authenticity . . .

Authenticity. Being authentic. Not fake. Genuine. Real. Threadbare and exposed.

Are you authentic? If you answered “yes” then allow me a further probe. Who decides what’s authentic? How do you determine the boundaries for the definition, or does the definition (in and of itself) require that no boundaries be put around it? Does being authentic mean you just throw your “all” out there and hope for the best—take me or leave me, this is who I am?

It’s getting a lot of buzz these days . . . authenticity, especially in our “Christianese”—the vernacular of us religious folk. There’s something to be said for our exposure before one another; truth-telling can be a crucible for holiness. We can’t move forward in our faith by faking it. But I’m wondering, if, perhaps, our version of authenticity stops short of being a productive, spiritual discipline.

What’s the point of keeping it real, if keeping it real becomes an end in itself rather than a means to achieving an end—holiness?

Case in point. I’m about to expose myself. Hold on. You might not be ready for this one.

Yesterday, I canceled my appointment with my general practioner . . . for the 2nd time. It was scheduled for 3:45 PM. I called (actually I had my husband call) and cancel around 2:00 PM. Why?

  • I didn’t want to weigh in.
  • I didn’t want a repeat lecture about my cholesterol being too high.
  • I didn’t want to weigh in.

My decision was based on an earlier encounter with the bathroom scale—my husband and my twenty-three-year-old son’s throw-down, weigh in. They bantered back and forth about who weighed less, who ate more, and who would be thinner the next time around. When I heard their numbers, I was crushed and loudly pronounced my angst.

“I’m the heaviest person in this family. I weigh more than the rest of you. Call the doctor, Billy, and reschedule. I’m not going in today.”

He complied; I cried and continued to wrap myself up in the enemy’s shame regarding my appearance. Nothing’s fit right since cancer. Nothing looks right, either. It all feels wrong on me.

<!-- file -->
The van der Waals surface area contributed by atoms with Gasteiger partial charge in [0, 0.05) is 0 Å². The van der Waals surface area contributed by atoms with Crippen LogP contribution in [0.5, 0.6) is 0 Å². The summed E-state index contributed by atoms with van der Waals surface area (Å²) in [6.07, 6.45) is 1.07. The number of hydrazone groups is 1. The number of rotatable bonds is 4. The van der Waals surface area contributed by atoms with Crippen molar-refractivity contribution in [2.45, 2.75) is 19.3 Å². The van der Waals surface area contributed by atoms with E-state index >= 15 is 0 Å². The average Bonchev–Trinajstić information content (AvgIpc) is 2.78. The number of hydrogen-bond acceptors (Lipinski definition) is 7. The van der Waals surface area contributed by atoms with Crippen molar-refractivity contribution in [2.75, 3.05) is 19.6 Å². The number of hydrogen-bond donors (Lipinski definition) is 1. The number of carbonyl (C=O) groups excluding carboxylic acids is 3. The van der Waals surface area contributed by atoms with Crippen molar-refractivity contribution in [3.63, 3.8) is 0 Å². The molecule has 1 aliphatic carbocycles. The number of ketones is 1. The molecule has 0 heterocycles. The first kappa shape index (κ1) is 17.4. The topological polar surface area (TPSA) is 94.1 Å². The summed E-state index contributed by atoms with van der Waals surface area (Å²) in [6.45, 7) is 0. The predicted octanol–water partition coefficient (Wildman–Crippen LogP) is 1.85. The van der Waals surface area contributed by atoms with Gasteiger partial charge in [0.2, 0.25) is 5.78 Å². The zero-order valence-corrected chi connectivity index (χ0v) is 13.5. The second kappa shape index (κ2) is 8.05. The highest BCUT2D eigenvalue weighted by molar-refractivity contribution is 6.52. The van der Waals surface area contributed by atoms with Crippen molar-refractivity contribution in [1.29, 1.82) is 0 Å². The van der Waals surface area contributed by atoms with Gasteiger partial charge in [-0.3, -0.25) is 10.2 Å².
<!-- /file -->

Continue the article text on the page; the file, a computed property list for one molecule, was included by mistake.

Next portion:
There, that wasn’t so hard. There’s some real and authentic truth for you. I’m not proud of it; I should have put “my big girl panties on a dealt with it.” Problem is, the big girl panties are too big, and I’m not keen on exposing them to others. Just keeping it real, friends. But here’s the problem: it’s not enough to tell you about it, throw it all out in front of the world while shouting, “Take me or leave me, this is who I am.”

This isn’t authenticity, not according to God; this isn’t transformation. This is defeat; this is refusing to do the hard work that follows personal disclosure. That hard work for me?

Well, it’s not just about my moving more and eating less. Greater still, it’s about exposing my pain before Jesus, about moving more into his Word, and about eating less of the enemy’s assessment regarding my body.

This is authenticity . . . not being afraid to fully disclose the pain and truth before the mirror of God’s Word and before God’s heart, knowing that with reflection will come greater understanding, greater strength, and greater exposure to the only truth that has the power to transform me rather than to judge me. If I’m willing to do this—to go all in with Jesus and with his assessment regarding my appearance—then I can boast about personal authenticity. Otherwise, I’m just living a lie, kidding myself and trying to kid the world into believing that my big girl panties and me are here to stay; take us or leave us, this is who we are.